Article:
With the torrential rains of Yacolt
out of the way, round four of the Shimano Cascadia Dirt Cup presented by Cannondale
headed to Washington State's Capitol backyard as part of the 9th annual Capitol Forest Classic
. Hosted by the Friends of Capitol Forest, the festival is a grassroots event with a staunch following and a reputation for a lively party that keeps going deep into the night. In previous years an XC race on Saturday was followed by a Super-D on Sunday. But with forces combing this year, Sunday's Super-D was replaced with round four of the CDC. The most ambitious racers could compete both days and automatically enter into the All Mountain category for a shot at becoming King or Queen of the Mountain.
In an ominous repeat of round three, weeks of dry trails were forecasted to receive an onrush of rain just in time for the races to begin. While Friday afternoon was quite pleasant for any who came to pre-ride, the clouds rolled in over night and set the stage for the weekend. A break in the weather for Saturday's rider meeting had the most optimistic wondering if the rain might just hold off... it didn't. As soon as racer's started around their short seeding lap the rain came flooding back.
The cross-country courses were split up into three distances with all categories sharing the seeding lap, initial climb, and final descent down the Green Line trail. Beginners would pedal for 10 miles, and Sport would add on an additional eight miles. Usually the Expert/Pro course would combine both of these routes, but this year a segment was added along the Porter Trail as a send-off for the trail which will be heavily logged next year. In total the Expert/Pro category would complete over 35 miles and 5,000' of climbing.
Spirits started high, but riders quickly became more resigned as the miles stretched on and the pedaling continued. To further complicate things, high winds buffeted the forest all day, causing four blow downs across the course. By the time all 86 riders made it back to the staging area, they'd worked up an immense appetite for food and dry clothes — not always in that order. Luckily the food at the festival is consistently a success, and riders began to perk back up in time to cheer the kid's race through their laps of torrential rainfall. As darkness settled, most of the group dissipated to recoup from the day, leaving the usually energetic night life rather subdued.
"All summer long we prayed and prayed that we wouldn't have to cancel the festival because of forest fires," explained Lee Peterson during Sunday's rider meeting, "And our prayers have been answered." While some of the 250 registered enduro racers were turned away by the weather, a lot showed, and they were in for an exciting day. Six stages in some of Washington's most beautiful forests, somewhere between 22-25 miles (reports varied), and 3,500' of climbing. Initially racers were going to climb to the summit for stage one, but a benevolent decision was made to allow a self shuttle to the start.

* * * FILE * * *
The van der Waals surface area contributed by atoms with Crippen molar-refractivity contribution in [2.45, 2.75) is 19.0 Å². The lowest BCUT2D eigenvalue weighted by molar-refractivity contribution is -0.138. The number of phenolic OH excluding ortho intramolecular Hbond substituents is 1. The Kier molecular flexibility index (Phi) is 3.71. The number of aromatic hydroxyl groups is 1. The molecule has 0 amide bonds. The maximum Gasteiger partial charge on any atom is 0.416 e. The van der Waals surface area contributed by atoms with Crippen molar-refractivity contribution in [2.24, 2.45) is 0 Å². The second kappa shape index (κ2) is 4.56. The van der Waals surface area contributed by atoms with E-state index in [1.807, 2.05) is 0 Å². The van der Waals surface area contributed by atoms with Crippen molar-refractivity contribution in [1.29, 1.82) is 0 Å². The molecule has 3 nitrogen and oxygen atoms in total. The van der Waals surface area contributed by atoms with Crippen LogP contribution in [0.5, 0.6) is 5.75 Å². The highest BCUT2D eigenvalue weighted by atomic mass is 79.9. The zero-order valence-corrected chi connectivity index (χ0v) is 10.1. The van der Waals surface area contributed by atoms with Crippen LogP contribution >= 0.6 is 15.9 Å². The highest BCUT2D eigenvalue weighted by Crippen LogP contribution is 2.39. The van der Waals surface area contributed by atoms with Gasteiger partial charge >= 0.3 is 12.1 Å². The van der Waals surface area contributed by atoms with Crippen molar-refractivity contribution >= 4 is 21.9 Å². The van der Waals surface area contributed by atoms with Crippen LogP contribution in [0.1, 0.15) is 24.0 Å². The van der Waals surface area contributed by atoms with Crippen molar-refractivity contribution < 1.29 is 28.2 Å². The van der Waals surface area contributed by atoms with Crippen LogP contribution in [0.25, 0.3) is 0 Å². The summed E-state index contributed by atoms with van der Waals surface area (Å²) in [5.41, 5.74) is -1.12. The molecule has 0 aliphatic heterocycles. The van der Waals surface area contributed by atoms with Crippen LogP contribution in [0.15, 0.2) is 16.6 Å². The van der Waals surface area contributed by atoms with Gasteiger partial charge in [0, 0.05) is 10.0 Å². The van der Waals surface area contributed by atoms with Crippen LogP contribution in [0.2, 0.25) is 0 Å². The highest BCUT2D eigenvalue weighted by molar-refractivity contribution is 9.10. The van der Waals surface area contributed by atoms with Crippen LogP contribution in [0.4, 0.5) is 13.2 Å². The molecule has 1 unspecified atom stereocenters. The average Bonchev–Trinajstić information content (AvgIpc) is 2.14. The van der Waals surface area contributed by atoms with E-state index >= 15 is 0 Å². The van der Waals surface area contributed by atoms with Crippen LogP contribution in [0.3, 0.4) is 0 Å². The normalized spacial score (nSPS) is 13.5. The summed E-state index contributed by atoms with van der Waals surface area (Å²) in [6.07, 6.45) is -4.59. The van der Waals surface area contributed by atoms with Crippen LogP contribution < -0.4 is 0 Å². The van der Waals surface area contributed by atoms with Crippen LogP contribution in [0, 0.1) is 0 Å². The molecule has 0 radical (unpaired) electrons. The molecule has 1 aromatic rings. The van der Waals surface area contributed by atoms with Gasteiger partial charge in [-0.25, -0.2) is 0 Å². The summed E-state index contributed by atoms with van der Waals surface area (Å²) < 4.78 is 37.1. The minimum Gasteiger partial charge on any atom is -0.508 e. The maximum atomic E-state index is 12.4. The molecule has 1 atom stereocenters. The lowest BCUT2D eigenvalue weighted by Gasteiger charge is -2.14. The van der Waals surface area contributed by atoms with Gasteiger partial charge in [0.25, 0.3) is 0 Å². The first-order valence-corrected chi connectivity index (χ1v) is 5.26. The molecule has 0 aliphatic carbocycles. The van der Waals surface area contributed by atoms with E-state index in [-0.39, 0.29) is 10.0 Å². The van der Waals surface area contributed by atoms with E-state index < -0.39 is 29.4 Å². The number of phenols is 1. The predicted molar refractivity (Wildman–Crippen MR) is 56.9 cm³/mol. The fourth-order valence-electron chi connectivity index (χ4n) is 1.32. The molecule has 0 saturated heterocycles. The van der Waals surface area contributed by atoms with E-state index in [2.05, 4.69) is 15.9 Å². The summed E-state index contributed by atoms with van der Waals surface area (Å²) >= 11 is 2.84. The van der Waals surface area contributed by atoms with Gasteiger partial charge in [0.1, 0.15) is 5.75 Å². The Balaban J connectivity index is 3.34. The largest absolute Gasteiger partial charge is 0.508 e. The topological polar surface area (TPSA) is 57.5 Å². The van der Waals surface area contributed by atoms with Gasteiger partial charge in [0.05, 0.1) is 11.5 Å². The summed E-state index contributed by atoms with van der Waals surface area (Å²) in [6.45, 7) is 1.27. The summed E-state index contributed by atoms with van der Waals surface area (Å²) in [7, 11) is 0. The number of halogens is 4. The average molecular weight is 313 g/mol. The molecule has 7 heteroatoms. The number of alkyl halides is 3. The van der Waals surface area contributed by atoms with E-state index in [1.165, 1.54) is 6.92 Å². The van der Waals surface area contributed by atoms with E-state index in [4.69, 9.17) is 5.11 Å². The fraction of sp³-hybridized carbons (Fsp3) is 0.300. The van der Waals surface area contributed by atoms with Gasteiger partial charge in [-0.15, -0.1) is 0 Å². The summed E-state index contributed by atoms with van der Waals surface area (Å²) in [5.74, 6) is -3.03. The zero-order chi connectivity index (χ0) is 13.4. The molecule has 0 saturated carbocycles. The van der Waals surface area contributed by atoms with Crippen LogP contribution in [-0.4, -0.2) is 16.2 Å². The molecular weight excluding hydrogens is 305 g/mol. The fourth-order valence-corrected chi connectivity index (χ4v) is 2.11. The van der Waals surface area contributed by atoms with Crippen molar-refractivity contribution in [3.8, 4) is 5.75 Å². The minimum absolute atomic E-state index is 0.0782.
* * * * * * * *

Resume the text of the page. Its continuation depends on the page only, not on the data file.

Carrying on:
The trails at Capitol Forest aren't particuarly technical due to strict guidelines from the local DNR, but the trails are smooth, fun, flowy, and a great view is always on the next corner. Less difficult trails and rough conditions Saturday lead a good share of riders to tackle the race blind. Pre-ridden or not, mud was the big deciding factor of the day. As a bit of a change all categories completed the stages in consecutive order with the expected line and vehicle caravan to the top.
Stage one was about as technical as the riding gets at Capitol Forest. A loose-rock start descended onto a smooth moto track with deep banked turns at the exit. Stage two was a flowy trail that started in a regrowing clear cut before heading back into the woods for more mud. Stage three was the carnage zone as the muddy coaster-ride invited racers to over commit in their turns. Stage four lead through a valley with short sections of rolling elevation before bringing riders back to the staging area for a break. Stage five raced down Little Larch, the area's newest trail. The fastest times required decisive navigation of the available routes, particularly the optional log ride. Stage six was the big finale down Green Line. The longest of the stages opened with a lush forest and the occasional root section, and ended with channels of peanut butter.
Luke Strobel once again dominated the day with his third consecutive win of the season. Andi Zolton (Pro Women) and Jason Eiswald (Junior Men) had their first CDC wins. Logan Wetzel and Emilie Thy had the fastest cumulative times for both days and were crowned King and Queen of the Mountain — a not unusual occurrence for Wetzel. Check out XC results here
, Enduro results here
, and All Mountain results here
Throughout the day the sun and rain played a revolving game of tag, making it difficult for riders to choose which layers to wear on each stage. Countless puddles, miles of wet trails, and the occasional fall all left their mark splattered on frames, clothes, and faces. Many made use of a nearby stream as part of their post ride cleanup. The rest of us headed home after the podiums to destroy our washing machines. The Cascadia Dirt Cup finals will be at Tiger Mountain September 19. Trending evidence suggest it will be raining — and guaranteed fun as always.
: @CascadiaDirtCup / @ericashley